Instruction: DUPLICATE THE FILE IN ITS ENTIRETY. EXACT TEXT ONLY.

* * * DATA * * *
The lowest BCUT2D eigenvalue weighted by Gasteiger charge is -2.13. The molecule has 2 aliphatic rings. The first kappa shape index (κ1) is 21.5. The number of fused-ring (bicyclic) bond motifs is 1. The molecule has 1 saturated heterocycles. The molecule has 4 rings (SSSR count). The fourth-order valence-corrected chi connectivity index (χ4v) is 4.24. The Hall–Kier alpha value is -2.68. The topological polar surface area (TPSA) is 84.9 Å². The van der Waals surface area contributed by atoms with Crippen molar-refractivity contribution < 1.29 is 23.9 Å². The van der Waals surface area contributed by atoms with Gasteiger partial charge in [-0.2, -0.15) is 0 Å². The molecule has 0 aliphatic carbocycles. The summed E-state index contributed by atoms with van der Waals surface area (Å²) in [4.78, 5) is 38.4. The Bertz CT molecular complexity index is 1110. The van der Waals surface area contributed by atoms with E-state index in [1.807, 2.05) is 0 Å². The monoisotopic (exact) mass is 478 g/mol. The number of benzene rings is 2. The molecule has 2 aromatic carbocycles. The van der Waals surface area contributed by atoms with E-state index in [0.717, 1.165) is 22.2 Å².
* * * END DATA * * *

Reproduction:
The lowest BCUT2D eigenvalue weighted by Gasteiger charge is -2.13. The molecule has 2 aliphatic rings. The first kappa shape index (κ1) is 21.5. The number of fused-ring (bicyclic) bond motifs is 1. The molecule has 1 saturated heterocycles. The molecule has 4 rings (SSSR count). The fourth-order valence-corrected chi connectivity index (χ4v) is 4.24. The Hall–Kier alpha value is -2.68. The topological polar surface area (TPSA) is 84.9 Å². The van der Waals surface area contributed by atoms with Crippen molar-refractivity contribution < 1.29 is 23.9 Å². The van der Waals surface area contributed by atoms with Gasteiger partial charge in [-0.2, -0.15) is 0 Å². The molecule has 0 aliphatic carbocycles. The summed E-state index contributed by atoms with van der Waals surface area (Å²) in [4.78, 5) is 38.4. The Bertz CT molecular complexity index is 1110. The van der Waals surface area contributed by atoms with E-state index in [1.807, 2.05) is 0 Å². The monoisotopic (exact) mass is 478 g/mol. The number of benzene rings is 2. The molecule has 2 aromatic carbocycles. The van der Waals surface area contributed by atoms with E-state index in [0.717, 1.165) is 22.2 Å².